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XLNT Brain Concussion Clinic

Concussion Clinic Contact Number
443-975-5521

Annapolis, MD
2114 Generals Hwy.
Annapolis, MD 21401

The Village at Waugh Chapel
2401 Brandermill Blvd.
Gambrills, MD 21054

La Plata, MD
500 Charles Street
La Plata, MD 20646

Concussion Expert Outreach Program Contacts:

Stacie Rector, LAT, ATC
443-975- 5521
srector@xlntbrain.com

Stephanie Guzzo, LAT, ATC
443-975- 5521
sguzzo@chesapeakeneurology.com

Welcome to The Concussion Program at Chesapeake Neurology Associates

You may have sustained a brain injury that may be affecting your sleep, thinking abilities, mood, and ability to function during the day. This program will help you understand the impact of your injury and how you can return to your normal activities as soon as possible.

The Concussion Program involves the following:

  • An initial XLNTbrain Post-Injury computerized test
  • Appointment with the Neurologist or Medical Provider
  • Completion of Daily Symptoms Checklist on XLNTbrain Website
  • Post Injury EEG and VAT testing (please link test name back to page explaining each test)
  • Gradual return to full activity over 5 days progression.
  • XLNTbrain Post Exertion test-taken after you have reached full exertion.
  • New Baseline EEG Testing.
  • Follow-up appointment if needed.

During your first appointment, your provider will discuss your test results, your injury, and any restrictions on your ability to work, drive, attend school, and/or play sports. We will have daily contact with you while you recover. You will compete a Daily Symptom Checklist online every evening by logging into your XLNTbrain account via computer or cell app. (If you do not have Internet access or a cell phone, our office staff will work with you to create a contact system that works best for you). You will receive a packet of information that includes more specific information in relation to your rest and recovery, as well as how to handle increases in symptoms.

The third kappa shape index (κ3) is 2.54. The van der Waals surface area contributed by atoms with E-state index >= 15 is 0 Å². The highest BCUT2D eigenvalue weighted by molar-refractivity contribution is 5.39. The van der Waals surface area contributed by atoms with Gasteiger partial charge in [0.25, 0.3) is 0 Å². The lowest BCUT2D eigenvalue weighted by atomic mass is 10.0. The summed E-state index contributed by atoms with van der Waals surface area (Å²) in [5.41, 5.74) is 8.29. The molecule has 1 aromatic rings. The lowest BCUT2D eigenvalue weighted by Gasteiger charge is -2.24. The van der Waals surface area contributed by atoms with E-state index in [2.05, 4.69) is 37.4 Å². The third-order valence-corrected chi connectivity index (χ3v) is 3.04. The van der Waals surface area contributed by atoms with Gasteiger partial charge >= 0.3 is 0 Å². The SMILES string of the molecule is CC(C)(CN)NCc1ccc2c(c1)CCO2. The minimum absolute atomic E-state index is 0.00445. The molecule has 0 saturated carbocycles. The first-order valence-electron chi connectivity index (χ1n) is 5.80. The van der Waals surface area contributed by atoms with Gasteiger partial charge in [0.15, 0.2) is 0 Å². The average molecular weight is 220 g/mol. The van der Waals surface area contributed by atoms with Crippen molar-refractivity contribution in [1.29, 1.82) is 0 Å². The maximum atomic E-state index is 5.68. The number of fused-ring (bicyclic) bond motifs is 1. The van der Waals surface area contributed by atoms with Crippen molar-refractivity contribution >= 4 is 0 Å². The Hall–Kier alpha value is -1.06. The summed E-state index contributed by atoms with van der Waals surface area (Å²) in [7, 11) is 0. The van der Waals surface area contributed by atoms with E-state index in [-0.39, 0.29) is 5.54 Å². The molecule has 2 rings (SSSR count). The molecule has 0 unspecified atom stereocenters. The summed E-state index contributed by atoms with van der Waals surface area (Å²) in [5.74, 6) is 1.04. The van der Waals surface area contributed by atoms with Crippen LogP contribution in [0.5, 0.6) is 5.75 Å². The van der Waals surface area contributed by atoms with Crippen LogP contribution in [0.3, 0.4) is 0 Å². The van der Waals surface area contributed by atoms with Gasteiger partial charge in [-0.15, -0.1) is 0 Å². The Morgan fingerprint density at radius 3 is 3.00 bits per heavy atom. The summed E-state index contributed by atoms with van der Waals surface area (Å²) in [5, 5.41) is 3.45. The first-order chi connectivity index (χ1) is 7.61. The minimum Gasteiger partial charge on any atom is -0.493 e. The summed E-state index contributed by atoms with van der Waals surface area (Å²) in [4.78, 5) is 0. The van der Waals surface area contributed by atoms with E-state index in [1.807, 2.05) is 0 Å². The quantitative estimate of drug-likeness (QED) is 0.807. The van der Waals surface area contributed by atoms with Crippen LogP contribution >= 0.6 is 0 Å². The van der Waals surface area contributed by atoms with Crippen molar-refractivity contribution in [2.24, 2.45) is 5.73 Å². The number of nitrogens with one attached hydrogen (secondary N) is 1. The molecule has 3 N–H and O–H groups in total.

Symptoms of a Concussion

A Concussion results from a significant blow to the head. The following Symptoms can range from mile to severe.

  • Headache
  • Altered level of Consciousness (drowsy, hard to arouse, or similar changes)
  • Loss of Consciousness
  • Memory Loss (amnesia) of event surrounding the injury
  • Visual Disturbances (light sensitivity, blurred or double vision)
  • Confusion
  • Disorientation
  • Inability to Focus
  • Nausea/Vomiting
  • Mood Swings
  • Dizziness
  • Slurred/Incoherent Speech
  • Excessive Drowsiness or Inability to Sleep

Emergency Signs 

  • Changes in alertness and consciousness
  • Convulsions
  • Muscle Weakness on One or Both Sides
  • Persistent Confusion
  • Persistent Unconsciousness (coma)
  • Repeated Vomiting
  • Unequal Pupils
  • Unusual Eye Movements
  • Problems Walking

Prognosis

Full recovery is expected from an uncomplicated concussion, although prolonged dizziness, memory loss, decreased mental functioning, irritability, headaches, and other symptoms may occur. The following list outlines complications that may occur:

  • Bleeding in the Brain (Intracerebral Hemorrhage)
  • Brain Injury that results in Physical, Emotional, or Intellectual changes or deficits
  • Re-Injury to the brain by a second Concussion-Second Impact Syndrome
  • Death

Importance of Baseline Testing

Baseline testing is a measurement of the performance of an athlete’s nervous system function taken before the season starts for the purpose of concussion management. The baseline scores provide a reference for comparison for athletes should a concussion injury be suspected. The results of this testing are often used by a healthcare provider as an objective assessment of the extent of such an injury, and whether the effects of the injury persist during recovery. This is relevant to the readiness of the athlete to return to normal activity and gameplay. Using baseline testing in a potentially-concussed athlete is much like using a thermometer to determine if there is a fever in a patient who is ill. The healthcare practitioner uses the information to help determine if an infection is present, and to track recovery. Knowing what the patient's usual temperature when he is healthy makes the measure much more useful.